2.5. OX40-OX40L

OX40 (CD134) belongs to the TNFSF4. Similar to CD137, OX40 is expressed on activated CD45RO+ CD4+ T lymphocytes [29]. Signalling of OX40 requires and is controlled by its ligand, OX40L (CD134L), which is constitutively expressed on APCs including B cells, macrophages, DC, and endothelial cells [30]. While OX40 signalling enhances survival of T cells and their subsequent cytokine production and expansion of their memory cell pool, stimulation of OX40L enhances B-cell proliferation and differentiation [31]. A recent study has found that OX40L stimulation inhibited the generation of IL-10-producing CD4+ Tregs cells from memory and naive T cells. In addition, OX40L ligation inhibited IL-10 production and suppressive function of differentiated type 1 regulatory CD4+ T cells (Tr1) [32].

2.6. Downregulation of Proinflammatory Signals during the Late Stage of T-Cell Activation

Costimulation cannot continue unchecked or else overwhelming proinflammatory response will ultimately ruin the host. The costimulatory system consists of peculiar mechanisms which can dampen the proinflammatory signals, achieve immune homeostasis, and assist in the development of peripheral tolerance. CTLA-4 (CD152), a homolog of CD28, starts to be expressed on activated T cell and binds to CD80/86 when T-cell activation has reached its peak [33]. Indeed, the affinity between CTLA-4 and CD80/86 is much higher than that between CD28 and CD80/86 [34, 35]. CTLA-4 activation signals the T cells to attenuate its proliferation and proinflammatory effector signals [36]. Once the CTLA-4 is upregulated, expression of CD28 on T cells will start to be downregulated by endocytosis [36]. Apart from CTLA-4, prolonged interaction between CD137 and CD137L leads to apoptosis of the participating cells which also results in attenuation of the proinflammatory signals [28]. One of the mechanisms postulated is that prolonged activation through CD137 signalling induces large amount of IFNγ production by CD8+ T cells, which in turn stimulates apoptosis of B cells and DCs and results in downregulation of Ig production and CD80/86 expression respectively. Downregulated B7 expression in DCs further weakens the communication with T cells and attenuates the costimulatory signals [28].

2.7. Intracellular Signalling Pathways of Costimulatory Molecules

While a number of downstream signalling pathways after stimulation of costimulatory molecules have been discovered, the functions of many of these pathways are still not fully understood, not mentioning that there are many signalling pathways which have not been discovered or functionally characterized. Nevertheless, Table 1 summarizes the signal transduction pathways of costimulatory molecules in which their functions have been relatively well characterized. Classification of these costimulatory molecules, cells which they are expressed on, and their physiological functions are also briefly described in Table 1. Figure 1 depicts the expression of costimulatory molecules and their concerted effector actions in relation to different stages of immune activation.

Table 1: Summary of the signalling mechanisms and physiological actions of major co-stimulatory molecules in systemic lupus erythematosus.
Figure 1: Expression of costimulation molecules in different stages of immune activation and their concerted effector functions. (a) Initial phase of immune activation; (b) maximal phase of immune activation with expression of many costimulatory molecules (figure is for depiction only, costimulation molecules may not be all expressed in a single immune reaction), coupled with proliferation and differentiation of immunocytes, production of proinflammatory cytokines and autoantibodies; (c) after reaching the peak of activation, CTLA4 expressed on T cells interacts with CD80/86 on B cells/APCs with higher affinity than CD28. Immune response attenuates and costimulatory pathways start to disintegrate. CD28 molecules expressed during maximal activation phase are endocytosed, pictorially depicted as intracellular small round yellow vesicles in the T cells of condition (c). Abbreviations: TCR: T-cell receptor; MHC II: class II major histocompatibility complex; APC: antigen-presenting cells; and autoAb: autoantibodies.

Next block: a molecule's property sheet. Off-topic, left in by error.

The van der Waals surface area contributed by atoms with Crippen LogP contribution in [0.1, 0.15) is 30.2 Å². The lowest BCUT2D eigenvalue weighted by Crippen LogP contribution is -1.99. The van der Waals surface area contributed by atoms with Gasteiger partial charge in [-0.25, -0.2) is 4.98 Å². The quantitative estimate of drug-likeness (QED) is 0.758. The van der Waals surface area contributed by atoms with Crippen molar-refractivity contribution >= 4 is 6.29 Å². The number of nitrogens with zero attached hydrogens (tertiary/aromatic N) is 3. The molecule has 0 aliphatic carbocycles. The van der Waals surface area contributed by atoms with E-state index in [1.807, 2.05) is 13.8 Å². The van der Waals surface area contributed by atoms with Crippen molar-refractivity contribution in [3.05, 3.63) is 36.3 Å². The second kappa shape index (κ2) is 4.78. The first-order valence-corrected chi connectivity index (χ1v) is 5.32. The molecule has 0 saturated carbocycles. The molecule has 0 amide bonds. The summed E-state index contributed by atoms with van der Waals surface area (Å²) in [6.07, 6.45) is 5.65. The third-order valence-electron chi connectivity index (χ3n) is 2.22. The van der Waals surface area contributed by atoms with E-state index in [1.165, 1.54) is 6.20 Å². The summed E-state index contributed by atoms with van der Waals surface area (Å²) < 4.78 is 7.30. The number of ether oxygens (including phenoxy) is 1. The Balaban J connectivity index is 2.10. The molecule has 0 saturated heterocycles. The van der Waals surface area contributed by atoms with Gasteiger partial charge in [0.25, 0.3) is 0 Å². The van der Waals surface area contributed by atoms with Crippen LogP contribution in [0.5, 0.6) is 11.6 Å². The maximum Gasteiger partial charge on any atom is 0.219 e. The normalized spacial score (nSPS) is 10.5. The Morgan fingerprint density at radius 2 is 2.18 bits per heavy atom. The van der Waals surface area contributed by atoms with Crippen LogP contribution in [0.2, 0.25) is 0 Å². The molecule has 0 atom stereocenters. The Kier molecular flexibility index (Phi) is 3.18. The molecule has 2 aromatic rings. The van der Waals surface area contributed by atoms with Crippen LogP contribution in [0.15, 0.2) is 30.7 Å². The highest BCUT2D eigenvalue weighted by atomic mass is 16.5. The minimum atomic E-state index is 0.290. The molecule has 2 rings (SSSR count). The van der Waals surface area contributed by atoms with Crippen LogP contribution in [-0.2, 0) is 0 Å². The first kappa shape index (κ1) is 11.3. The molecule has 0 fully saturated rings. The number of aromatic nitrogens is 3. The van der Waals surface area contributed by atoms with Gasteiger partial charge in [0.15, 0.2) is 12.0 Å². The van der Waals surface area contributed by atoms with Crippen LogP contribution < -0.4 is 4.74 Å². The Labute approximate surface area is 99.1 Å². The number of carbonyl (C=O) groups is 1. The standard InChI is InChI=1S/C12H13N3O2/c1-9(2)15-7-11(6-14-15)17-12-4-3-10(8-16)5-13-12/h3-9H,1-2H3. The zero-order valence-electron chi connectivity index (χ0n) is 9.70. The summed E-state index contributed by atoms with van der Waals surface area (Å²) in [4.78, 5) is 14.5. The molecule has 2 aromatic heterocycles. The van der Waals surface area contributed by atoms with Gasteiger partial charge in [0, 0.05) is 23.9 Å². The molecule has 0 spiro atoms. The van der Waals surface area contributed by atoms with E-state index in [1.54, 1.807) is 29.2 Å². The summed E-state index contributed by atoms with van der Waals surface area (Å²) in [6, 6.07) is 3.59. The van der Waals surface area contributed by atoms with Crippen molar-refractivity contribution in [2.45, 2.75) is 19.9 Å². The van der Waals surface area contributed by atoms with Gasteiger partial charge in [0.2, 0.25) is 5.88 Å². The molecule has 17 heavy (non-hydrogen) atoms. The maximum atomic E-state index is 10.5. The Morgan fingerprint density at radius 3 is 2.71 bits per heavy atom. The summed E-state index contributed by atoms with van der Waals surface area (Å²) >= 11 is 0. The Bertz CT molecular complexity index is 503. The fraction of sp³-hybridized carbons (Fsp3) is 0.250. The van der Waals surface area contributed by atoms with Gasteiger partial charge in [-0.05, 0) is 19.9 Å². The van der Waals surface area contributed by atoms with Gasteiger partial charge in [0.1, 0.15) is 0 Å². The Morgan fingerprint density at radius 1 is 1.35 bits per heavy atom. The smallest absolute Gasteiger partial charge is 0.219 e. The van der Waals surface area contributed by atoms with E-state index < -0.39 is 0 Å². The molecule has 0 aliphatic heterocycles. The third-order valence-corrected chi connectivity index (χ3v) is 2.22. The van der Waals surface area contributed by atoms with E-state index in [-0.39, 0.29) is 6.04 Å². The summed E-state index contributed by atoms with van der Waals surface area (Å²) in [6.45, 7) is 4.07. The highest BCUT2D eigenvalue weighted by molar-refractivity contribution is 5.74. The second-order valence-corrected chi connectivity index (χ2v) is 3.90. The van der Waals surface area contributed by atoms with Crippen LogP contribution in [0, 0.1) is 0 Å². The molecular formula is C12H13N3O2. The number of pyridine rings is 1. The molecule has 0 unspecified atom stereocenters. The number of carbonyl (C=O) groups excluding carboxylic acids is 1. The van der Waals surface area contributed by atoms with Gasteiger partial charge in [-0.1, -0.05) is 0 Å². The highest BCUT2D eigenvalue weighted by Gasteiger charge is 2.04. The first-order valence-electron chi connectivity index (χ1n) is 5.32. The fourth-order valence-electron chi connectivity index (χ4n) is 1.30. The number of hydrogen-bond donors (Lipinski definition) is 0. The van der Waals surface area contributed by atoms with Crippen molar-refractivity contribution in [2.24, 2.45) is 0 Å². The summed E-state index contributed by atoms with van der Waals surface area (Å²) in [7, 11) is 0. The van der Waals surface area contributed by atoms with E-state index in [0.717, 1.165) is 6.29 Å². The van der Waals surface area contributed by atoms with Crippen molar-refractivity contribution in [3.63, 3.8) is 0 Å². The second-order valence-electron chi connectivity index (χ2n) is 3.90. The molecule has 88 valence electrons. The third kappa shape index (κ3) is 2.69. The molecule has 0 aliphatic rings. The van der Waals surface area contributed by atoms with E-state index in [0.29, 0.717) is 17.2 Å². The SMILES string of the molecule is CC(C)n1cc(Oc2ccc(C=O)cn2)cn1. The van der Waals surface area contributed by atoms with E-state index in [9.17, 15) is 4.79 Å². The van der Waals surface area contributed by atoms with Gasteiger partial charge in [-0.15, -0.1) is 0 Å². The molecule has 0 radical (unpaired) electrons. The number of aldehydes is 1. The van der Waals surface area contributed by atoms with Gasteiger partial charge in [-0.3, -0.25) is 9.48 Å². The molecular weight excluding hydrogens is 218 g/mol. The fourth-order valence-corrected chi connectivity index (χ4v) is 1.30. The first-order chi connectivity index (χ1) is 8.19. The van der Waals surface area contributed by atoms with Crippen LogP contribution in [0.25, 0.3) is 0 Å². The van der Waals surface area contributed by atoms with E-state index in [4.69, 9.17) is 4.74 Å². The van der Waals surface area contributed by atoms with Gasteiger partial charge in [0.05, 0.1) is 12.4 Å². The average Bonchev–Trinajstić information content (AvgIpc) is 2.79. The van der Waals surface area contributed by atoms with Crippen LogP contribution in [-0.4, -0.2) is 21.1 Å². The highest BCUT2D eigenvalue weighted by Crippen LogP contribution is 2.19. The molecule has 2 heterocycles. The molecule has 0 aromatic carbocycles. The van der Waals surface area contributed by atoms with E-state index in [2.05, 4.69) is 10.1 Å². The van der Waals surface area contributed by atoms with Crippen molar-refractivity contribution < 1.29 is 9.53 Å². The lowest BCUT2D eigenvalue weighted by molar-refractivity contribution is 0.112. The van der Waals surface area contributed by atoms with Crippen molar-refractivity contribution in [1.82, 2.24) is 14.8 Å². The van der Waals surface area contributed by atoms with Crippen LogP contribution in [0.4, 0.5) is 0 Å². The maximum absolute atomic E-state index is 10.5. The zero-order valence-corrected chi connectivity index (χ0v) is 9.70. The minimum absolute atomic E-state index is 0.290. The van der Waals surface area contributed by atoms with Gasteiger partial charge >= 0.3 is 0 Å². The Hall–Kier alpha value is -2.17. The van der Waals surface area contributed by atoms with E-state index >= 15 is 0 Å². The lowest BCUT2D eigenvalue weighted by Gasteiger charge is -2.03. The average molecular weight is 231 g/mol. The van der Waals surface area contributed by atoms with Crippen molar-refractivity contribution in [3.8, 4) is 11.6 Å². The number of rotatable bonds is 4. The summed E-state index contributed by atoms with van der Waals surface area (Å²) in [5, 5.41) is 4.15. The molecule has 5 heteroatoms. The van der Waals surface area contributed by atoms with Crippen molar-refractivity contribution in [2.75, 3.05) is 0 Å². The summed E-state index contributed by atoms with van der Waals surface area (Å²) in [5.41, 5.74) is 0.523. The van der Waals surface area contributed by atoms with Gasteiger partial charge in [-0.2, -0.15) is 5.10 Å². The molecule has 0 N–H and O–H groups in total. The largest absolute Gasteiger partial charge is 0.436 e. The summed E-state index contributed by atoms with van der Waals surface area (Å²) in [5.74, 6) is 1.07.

3. Costimulatory Molecules and SLE

3.1. CD80/86-CD28 Interaction

Involved in the early stage of T-cell activation, the interaction between CD80/86 and CD28 has been extensively studied amongst various costimulatory molecules in SLE. A number of animal studies attempting to block the CD80/86-CD28 system revealed promising results in terms of amelioration of lupus-related glomerulonephritis, autoantibody production, and class switching, as well as mortality [37, 38]. In a murine lupus model, it has been shown that CTLA4-Ig, a recombinant fusion protein comprising a Fc fragment of human IgG1 which binds either to CD80 or CD86 with a much higher avidity than CD28, contracted the autoreactive B-cell population and reduced autoantibody production and Ig class switching [39]. In clinical studies, CTLA-4Ig (abatacept) has been shown to be able to dampen the interaction between T and B lymphocytes, leading to potential amelioration of autoimmune-driven inflammation [40]. While promising efficacy and safety of abatacept have been demonstrated for the treatment of RA [41], the results of two-phase IIb/III clinical trials testing abatacept in SLE are rather disappointing [42, 43]. In a one-year multicentre, double-blind, placebo-controlled trial of 175 patients with moderately active lupus presenting with arthritis, serositis, and discoid lupus receiving either abatacept (10 mg/kg) or placebo, no statistically significant difference was found between the 2 groups in the primary (new BILAG A or B flare) and the secondary study endpoints [42]. Nevertheless, in post hoc analyses while only BILAG A flare was taken into account, significantly more patients receiving placebo experienced flares (54.4%) than those who received abatacept (40.7%). In addition, greatest benefit was seen in patients with arthritis, and improvement of patient-reported outcomes such as sleep disturbance, health-related quality of life, and fatigue was more substantial in the abatacept-treated group [42]. Although more serious adverse events were reported in the abatacept-treated group (19.8% versus 6.8%), post hoc analyses did provide evidence that abatacept may confer beneficial effect in severe nonrenal lupus and moderate lupus manifestations [42].